Thai lawmakers on Thursday gave initial approval to a law against torture and forced disappearances, after years of delay and criticism from rights groups.
Activists have long accused authorities of state-sanctioned abductions and torture, and the UN says there have been more than 80 disappearances since 1980.
The kingdom’s criminal code does not currently recognize the offenses, but rogue state officials convicted under the new legislation will face long prison terms.
On Thursday, the draft law passed a first reading in parliament, though it is not clear when lawmakers will take it up again, or when it will finally come into effect.
“This is considered as an initial success after we waited for a year and a half for the draft bill,” opposition Move Forward Party MP Rangsiman Rome told local media.
“Torture and disappearance cases have become an important issue, which the parliament has agreed to push forward.”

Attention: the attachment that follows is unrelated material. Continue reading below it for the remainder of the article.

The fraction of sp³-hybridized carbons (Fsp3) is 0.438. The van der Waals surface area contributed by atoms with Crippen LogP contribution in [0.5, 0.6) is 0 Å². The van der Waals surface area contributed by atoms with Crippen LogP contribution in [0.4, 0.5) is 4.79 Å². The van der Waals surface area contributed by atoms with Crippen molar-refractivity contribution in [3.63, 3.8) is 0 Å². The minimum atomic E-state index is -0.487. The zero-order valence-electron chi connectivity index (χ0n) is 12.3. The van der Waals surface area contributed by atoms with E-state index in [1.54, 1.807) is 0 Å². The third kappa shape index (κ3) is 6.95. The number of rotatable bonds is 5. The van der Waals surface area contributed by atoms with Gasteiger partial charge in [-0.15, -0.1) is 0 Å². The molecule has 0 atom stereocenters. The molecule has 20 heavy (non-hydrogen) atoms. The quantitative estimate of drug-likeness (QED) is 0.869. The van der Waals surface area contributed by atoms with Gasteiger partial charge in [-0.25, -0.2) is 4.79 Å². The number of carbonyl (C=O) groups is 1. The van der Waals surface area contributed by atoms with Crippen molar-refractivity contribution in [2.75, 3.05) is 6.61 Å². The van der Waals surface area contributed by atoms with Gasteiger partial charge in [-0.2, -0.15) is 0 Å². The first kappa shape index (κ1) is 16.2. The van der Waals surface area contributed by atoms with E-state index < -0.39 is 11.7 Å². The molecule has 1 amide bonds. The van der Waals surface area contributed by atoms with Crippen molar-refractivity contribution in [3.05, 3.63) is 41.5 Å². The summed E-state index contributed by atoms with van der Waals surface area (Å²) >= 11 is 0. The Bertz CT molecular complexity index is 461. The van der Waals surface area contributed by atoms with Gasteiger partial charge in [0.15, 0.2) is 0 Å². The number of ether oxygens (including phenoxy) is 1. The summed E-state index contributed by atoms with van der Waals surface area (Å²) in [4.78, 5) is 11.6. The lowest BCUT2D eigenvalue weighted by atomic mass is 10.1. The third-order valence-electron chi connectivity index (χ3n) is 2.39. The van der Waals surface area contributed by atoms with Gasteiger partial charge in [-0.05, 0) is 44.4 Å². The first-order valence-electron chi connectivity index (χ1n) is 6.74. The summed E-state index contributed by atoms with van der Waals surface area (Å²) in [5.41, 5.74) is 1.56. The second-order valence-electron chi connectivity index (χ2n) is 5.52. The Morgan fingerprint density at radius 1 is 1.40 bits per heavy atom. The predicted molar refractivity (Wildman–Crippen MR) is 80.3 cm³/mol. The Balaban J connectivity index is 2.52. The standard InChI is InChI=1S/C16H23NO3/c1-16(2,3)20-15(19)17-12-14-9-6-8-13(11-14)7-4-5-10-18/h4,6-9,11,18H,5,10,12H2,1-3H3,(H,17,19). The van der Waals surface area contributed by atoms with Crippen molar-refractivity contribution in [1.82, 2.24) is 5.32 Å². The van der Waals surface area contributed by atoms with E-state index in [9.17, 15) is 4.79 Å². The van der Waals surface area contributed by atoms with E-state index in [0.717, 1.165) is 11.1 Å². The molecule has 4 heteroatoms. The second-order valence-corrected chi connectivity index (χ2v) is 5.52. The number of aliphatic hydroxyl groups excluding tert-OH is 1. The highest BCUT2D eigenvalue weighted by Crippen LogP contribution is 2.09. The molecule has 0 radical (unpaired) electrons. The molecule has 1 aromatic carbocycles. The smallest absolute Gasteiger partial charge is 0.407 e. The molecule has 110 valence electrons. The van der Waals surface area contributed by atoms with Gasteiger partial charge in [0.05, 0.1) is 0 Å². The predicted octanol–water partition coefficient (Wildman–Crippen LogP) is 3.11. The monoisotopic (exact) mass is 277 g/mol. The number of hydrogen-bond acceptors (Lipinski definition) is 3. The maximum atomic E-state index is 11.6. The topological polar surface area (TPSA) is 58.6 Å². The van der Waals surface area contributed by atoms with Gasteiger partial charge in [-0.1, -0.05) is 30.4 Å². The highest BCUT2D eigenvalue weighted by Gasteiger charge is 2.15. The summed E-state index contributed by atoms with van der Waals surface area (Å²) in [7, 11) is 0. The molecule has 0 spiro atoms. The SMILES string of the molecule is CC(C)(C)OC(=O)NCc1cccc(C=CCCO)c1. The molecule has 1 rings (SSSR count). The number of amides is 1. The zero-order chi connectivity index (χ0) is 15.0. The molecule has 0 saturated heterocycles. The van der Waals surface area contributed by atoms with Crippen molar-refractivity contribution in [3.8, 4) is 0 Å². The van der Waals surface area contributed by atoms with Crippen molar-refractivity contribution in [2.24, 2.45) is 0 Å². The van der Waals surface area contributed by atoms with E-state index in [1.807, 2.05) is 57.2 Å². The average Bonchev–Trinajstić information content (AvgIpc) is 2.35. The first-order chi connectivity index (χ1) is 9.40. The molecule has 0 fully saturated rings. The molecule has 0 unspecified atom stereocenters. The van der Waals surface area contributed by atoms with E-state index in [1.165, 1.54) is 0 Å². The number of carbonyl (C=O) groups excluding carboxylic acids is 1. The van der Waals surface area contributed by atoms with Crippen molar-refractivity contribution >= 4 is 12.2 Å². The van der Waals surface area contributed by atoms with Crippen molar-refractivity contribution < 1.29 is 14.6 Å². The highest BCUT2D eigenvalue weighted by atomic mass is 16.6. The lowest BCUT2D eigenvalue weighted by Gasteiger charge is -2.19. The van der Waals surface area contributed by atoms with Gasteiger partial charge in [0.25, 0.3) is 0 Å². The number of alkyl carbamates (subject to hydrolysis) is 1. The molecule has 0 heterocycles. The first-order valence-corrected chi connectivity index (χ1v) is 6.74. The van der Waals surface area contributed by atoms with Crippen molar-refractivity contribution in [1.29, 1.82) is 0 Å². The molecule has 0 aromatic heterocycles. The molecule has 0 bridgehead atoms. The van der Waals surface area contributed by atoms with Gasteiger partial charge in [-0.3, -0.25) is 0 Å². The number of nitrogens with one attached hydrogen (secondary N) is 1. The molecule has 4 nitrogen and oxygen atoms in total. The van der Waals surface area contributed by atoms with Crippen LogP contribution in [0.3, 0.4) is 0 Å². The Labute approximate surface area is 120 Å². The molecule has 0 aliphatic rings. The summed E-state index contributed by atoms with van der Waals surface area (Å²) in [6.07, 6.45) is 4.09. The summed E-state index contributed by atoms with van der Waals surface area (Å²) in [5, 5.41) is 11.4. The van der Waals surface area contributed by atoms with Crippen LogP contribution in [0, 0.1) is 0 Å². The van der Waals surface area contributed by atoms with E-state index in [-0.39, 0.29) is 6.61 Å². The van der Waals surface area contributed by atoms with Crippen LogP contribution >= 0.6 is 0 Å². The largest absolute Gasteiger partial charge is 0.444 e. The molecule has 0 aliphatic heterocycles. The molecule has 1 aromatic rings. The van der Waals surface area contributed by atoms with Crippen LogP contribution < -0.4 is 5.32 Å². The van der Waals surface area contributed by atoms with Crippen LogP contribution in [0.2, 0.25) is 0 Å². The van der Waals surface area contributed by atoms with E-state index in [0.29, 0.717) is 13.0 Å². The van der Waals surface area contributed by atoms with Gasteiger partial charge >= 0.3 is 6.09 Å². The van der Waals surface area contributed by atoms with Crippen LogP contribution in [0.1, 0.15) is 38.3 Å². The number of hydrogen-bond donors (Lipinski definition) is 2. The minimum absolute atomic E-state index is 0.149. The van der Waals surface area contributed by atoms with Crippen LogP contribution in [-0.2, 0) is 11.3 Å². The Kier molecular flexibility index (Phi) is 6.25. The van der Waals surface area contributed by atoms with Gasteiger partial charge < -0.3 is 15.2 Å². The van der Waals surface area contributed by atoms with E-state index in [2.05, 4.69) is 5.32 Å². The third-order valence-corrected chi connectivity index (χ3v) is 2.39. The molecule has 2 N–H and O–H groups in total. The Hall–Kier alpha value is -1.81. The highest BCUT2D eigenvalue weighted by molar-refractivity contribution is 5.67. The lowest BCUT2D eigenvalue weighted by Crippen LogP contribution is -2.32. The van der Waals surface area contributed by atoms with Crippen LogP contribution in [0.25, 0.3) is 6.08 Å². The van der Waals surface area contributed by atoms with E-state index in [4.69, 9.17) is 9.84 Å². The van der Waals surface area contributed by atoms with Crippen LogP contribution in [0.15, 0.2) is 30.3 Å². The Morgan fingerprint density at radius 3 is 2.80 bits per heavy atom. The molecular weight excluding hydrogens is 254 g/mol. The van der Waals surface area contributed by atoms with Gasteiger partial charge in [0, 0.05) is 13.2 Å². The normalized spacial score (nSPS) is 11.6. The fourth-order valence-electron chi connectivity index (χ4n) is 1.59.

The legislation has been long in coming — the cabinet approved the changes in 2016 and bills languished for years on the parliamentary agenda.
Nine Thai citizens have disappeared in neighboring countries since a military coup in 2014, including two whose bodies were dumped in the Mekong River after they were abducted in Laos in 2018.
Last year prominent Thai activist Wanchalearm Satsaksit was dragged off the street in the Cambodian capital Phnom Penh and has not been seen since.
Thursday’s vote came weeks after police brutality was thrust into the headlines with the leaking of video showing a drug suspect being suffocated with plastic bags during police interrogation.
Thailand signed a UN convention on enforced disappearances in 2012 but has yet to ratify the treaty.
In its 2021 annual report, Human Rights Watch said Thai authorities “engage in practices that facilitate torture and enforced disappearances, such as the use of secret detention by anti-narcotics units, and secret military detention of national security suspects.”